English isn’t perfect. For me, it wasn’t until I started learning other languages that I realized some deficiencies in my own. Just for fun, here are a few:
WE: Let’s say that you, dear reader, and I, are chatting. I say to you “we’re invited to the party.” Off the bat, you don’t know whether I mean that you and I are invited, or that you’re NOT invited, but my wife and I are.
“WE” means that the speaker is involved, but it doesn’t imply one way or the other whether the listener is involved. And of course, this leads to confusion and bad sit-com plot lines.
But Indonesian has a solution. “Kami” means we, excluding the listener. “Kita” means we, including the listener. Neato! (I think that’s right, anyway. It’s been a long time since I tried to speak Indonesian!)
ANSWERING NEGATIVE QUESTIONS: I say to you, “Are you not forty yet?” What would a simple “yes” mean? I think it would generally mean that you are forty (damn, you’re old), but it’s unclear enough that most people wouldn’t feel comfortable leaving it there. They’d tack on additional information, like, “yes, I am” or “no, I’m not,” or maybe, “right, I’m not forty yet.”
But the French have a solution. The word “Oui” means yes, as everyone knows. But when someone asks a negative question and you want to answer positively (are you not forty, yes I am forty), they say, “si.”
So, you ask a forty year-old whether he’s forty: Are you forty yet? Oui. Are you not forty yet? Si.
And again I say, neato!
YOU (in two parts):
THE SINGULAR YOU: When talking to one person, we say “you.” When talking to three people, we say, “you.” This inspecificity leads to constructions like “you’se” and “y’all,” or “you guys” and (God forbid) “you’se guys,” because people just don’t feel comfortable using the same word for both types.
Of course, we used to have “thou” for the singular you. When Hamlet’s mom says, “Thou hast cleft my heart in twain,” we know right away that she means one person did the cleaving. She wasn’t talking to a group of heart-cleaving ingrates, but only to one particular person. We know this without context! We know it from the word thou.
But thou is gone and now we’re floundering around trying to make “you” fill both roles.
YOU AS THE OBJECT: First an example not using you. We say, “He gives me the ball.” Then we say, “I give him the ball.”
From the first sentence to the second, the “he” switched to “him.” First HE was giving something, then something was given to HIM.
The same thing goes for “I” and “me,” “she” and “her,” “they” and “them,” “we” and “us,” etc. One word is for doing the acting (the subject), and the other is for being acted upon (the object).
Except for “you”! You is power-hungry. It not only wants to cover plurals and singulars, but also wants to be the actor AND acted upon. “You give him the ball.” “He gives you the ball.” It’s you in both places! What the hell? “He” and “him” have to tag out, but “you” just ambles over to a different part of the sentence.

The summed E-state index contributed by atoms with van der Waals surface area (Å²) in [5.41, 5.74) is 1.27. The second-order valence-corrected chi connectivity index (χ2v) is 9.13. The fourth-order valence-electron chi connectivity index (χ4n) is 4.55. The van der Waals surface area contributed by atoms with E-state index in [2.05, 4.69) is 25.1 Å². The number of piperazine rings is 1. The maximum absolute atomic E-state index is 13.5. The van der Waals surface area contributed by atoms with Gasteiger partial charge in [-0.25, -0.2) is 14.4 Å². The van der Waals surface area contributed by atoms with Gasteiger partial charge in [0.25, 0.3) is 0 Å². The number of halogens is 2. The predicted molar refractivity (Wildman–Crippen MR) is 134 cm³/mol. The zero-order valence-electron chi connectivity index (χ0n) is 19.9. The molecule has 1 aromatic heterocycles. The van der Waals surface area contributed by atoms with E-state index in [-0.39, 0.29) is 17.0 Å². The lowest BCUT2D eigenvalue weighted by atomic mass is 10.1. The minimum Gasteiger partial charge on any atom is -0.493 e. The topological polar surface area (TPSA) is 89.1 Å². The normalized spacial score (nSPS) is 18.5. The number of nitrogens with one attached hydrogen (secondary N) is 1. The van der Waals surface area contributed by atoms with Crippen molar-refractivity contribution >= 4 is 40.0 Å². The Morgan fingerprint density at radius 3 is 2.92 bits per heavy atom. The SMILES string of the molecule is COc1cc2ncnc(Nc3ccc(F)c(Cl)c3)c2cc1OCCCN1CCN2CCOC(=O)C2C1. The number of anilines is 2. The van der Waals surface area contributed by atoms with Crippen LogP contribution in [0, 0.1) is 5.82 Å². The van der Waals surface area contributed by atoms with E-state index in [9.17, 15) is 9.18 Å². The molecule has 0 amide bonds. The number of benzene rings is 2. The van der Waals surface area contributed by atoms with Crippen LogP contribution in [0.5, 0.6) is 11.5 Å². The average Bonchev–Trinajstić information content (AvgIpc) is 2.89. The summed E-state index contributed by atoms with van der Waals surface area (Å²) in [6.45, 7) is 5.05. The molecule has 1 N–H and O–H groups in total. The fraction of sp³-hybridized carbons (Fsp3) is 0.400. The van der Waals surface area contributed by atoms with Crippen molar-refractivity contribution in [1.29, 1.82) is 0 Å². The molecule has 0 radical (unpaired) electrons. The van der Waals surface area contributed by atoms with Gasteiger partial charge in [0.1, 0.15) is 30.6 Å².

So what, you ask.
So you don’t get the immediate cues that let you know quickly, without thinking, what the sentence means. Of course, in this example, it’s obvious. But when sentences and thoughts get more complicated, those cues become more important.
Again, we used to have something. Thou was the actor (for singular), and thee was the acted upon. Ye was the actor for plural, and (before it took over the world) “you” was the acted upon.
But that’s all gone now, and we just have “you” filling every vacant spot. For example, tu/vous/tois in French corresponds to you/you/you in English. Soon, “you” will probably mean everything. All our sentences will just be, “You you you you you.” (Apologies to Monty Python.)
Now, I sort of pretended that “you” is the only word throwing its weight around the object/subject world. But it isn’t. I give you…
Who was born as a subject. “Who ate the ice cream?” “Who knows if the moon’s a balloon?” “Who would read all this grammatical claptrap?”
And the object, the acted upon, of course, was “whom.” “You gave it to whom?” “You’re talking to whom?”
But “whom” may as well be dead except in certain pat phrases like, “to whom it may concern.” Some writers still use it, and I hear it used incorrectly all the time at work, but many good writers would let it die rather than be thought pedantic or pretentious. (I assume that the same thing happened to all the other words I mentioned earlier, like “thou” or “ye.” We’re witnessing history here!)
But, while it’s unstoppable at this point (and I don’t generally use it myself), losing whom is bad for comprehension:
“Who, after coming all this way, are you planning to see?” You have to wait nine words before finding out that the “who” is the object of this sentence. Until that point, it could have been, “who, after coming all this way, are you?”
Of course, I’m not saying we can’t live without “whom.” We can, do, and will.
But English would be more easily and more quickly understood if we kept some of those markers like thou and whom; maybe we wouldn’t have to break everything down into bite-sized sentences.
AMERICAN CAN/CAN’T: How many times have you said something like this over the phone: “wait, did you say we CAN or CAN’T have thirty-two crocodiles in the pool?”
“Can” and “can’t” sound too similar in American English. Most of the rest of the English-speaking world never have this problem. “Can” rhymes with “plan” and “can’t” sounds more like “want.”
Ok, I’m at the end. Kevin, this is really your fault, because you said something about how you’re happy that there are those who love English the way I do, but you advise people to avoid us at parties. It’s my lifelong dream to not make small-talk with strangers at parties, so I’m writing this to strengthen my reputation.